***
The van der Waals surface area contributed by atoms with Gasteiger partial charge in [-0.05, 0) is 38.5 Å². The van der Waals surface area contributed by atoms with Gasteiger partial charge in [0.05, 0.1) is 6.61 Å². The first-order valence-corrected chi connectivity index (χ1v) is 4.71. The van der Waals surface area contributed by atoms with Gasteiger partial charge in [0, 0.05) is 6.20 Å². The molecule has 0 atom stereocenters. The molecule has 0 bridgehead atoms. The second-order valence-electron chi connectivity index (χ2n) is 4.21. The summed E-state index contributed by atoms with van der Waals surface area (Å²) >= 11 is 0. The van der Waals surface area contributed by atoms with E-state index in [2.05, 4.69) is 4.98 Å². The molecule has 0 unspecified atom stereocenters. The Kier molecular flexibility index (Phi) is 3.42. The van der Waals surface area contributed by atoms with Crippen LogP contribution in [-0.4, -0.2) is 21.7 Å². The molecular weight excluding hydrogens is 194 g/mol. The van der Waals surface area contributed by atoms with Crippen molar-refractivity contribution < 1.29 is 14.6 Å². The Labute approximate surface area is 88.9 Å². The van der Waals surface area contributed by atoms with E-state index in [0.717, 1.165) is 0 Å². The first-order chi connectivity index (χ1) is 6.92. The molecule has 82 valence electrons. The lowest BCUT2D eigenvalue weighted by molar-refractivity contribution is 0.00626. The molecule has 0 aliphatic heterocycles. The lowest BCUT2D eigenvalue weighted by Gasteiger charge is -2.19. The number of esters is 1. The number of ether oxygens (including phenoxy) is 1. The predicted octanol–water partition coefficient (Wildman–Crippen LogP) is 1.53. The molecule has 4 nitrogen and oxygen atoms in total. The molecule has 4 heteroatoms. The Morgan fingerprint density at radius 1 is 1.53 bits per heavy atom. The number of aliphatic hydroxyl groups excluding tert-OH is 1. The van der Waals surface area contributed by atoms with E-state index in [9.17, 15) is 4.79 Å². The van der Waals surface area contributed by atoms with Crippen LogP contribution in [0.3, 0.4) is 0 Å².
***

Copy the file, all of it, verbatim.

The van der Waals surface area contributed by atoms with Gasteiger partial charge in [-0.05, 0) is 38.5 Å². The van der Waals surface area contributed by atoms with Gasteiger partial charge in [0.05, 0.1) is 6.61 Å². The first-order valence-corrected chi connectivity index (χ1v) is 4.71. The van der Waals surface area contributed by atoms with Gasteiger partial charge in [0, 0.05) is 6.20 Å². The molecule has 0 atom stereocenters. The molecule has 0 bridgehead atoms. The second-order valence-electron chi connectivity index (χ2n) is 4.21. The summed E-state index contributed by atoms with van der Waals surface area (Å²) >= 11 is 0. The van der Waals surface area contributed by atoms with E-state index in [2.05, 4.69) is 4.98 Å². The molecule has 0 unspecified atom stereocenters. The Kier molecular flexibility index (Phi) is 3.42. The van der Waals surface area contributed by atoms with Crippen LogP contribution in [-0.4, -0.2) is 21.7 Å². The molecular weight excluding hydrogens is 194 g/mol. The van der Waals surface area contributed by atoms with Crippen molar-refractivity contribution < 1.29 is 14.6 Å². The Labute approximate surface area is 88.9 Å². The van der Waals surface area contributed by atoms with E-state index in [0.717, 1.165) is 0 Å². The first-order chi connectivity index (χ1) is 6.92. The molecule has 82 valence electrons. The lowest BCUT2D eigenvalue weighted by molar-refractivity contribution is 0.00626. The molecule has 0 aliphatic heterocycles. The lowest BCUT2D eigenvalue weighted by Gasteiger charge is -2.19. The number of esters is 1. The number of ether oxygens (including phenoxy) is 1. The predicted octanol–water partition coefficient (Wildman–Crippen LogP) is 1.53. The molecule has 4 nitrogen and oxygen atoms in total. The molecule has 4 heteroatoms. The Morgan fingerprint density at radius 1 is 1.53 bits per heavy atom. The number of aliphatic hydroxyl groups excluding tert-OH is 1. The van der Waals surface area contributed by atoms with E-state index in [9.17, 15) is 4.79 Å². The van der Waals surface area contributed by atoms with Crippen LogP contribution in [0.3, 0.4) is 0 Å².